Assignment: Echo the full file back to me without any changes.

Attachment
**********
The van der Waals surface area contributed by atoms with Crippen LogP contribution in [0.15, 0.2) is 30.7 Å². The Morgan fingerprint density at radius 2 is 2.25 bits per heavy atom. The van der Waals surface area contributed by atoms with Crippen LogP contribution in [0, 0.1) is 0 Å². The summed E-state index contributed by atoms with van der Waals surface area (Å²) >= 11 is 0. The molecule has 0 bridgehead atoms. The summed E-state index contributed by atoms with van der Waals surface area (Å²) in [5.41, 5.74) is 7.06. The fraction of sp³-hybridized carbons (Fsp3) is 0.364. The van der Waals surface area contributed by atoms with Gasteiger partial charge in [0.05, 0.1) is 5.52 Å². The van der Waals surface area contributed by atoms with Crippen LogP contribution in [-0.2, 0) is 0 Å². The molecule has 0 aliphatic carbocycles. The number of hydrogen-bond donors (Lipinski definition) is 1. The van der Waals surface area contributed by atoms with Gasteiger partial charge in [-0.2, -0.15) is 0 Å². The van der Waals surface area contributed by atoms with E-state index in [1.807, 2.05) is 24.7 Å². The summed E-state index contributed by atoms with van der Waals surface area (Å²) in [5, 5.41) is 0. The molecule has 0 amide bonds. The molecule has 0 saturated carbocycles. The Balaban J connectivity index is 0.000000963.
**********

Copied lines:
The van der Waals surface area contributed by atoms with Crippen LogP contribution in [0.15, 0.2) is 30.7 Å². The Morgan fingerprint density at radius 2 is 2.25 bits per heavy atom. The van der Waals surface area contributed by atoms with Crippen LogP contribution in [0, 0.1) is 0 Å². The summed E-state index contributed by atoms with van der Waals surface area (Å²) >= 11 is 0. The molecule has 0 bridgehead atoms. The summed E-state index contributed by atoms with van der Waals surface area (Å²) in [5.41, 5.74) is 7.06. The fraction of sp³-hybridized carbons (Fsp3) is 0.364. The van der Waals surface area contributed by atoms with Gasteiger partial charge in [0.05, 0.1) is 5.52 Å². The van der Waals surface area contributed by atoms with Crippen LogP contribution in [-0.2, 0) is 0 Å². The molecule has 0 aliphatic carbocycles. The number of hydrogen-bond donors (Lipinski definition) is 1. The van der Waals surface area contributed by atoms with Gasteiger partial charge in [-0.2, -0.15) is 0 Å². The van der Waals surface area contributed by atoms with E-state index in [1.807, 2.05) is 24.7 Å². The summed E-state index contributed by atoms with van der Waals surface area (Å²) in [5, 5.41) is 0. The molecule has 0 amide bonds. The molecule has 0 saturated carbocycles. The Balaban J connectivity index is 0.000000963.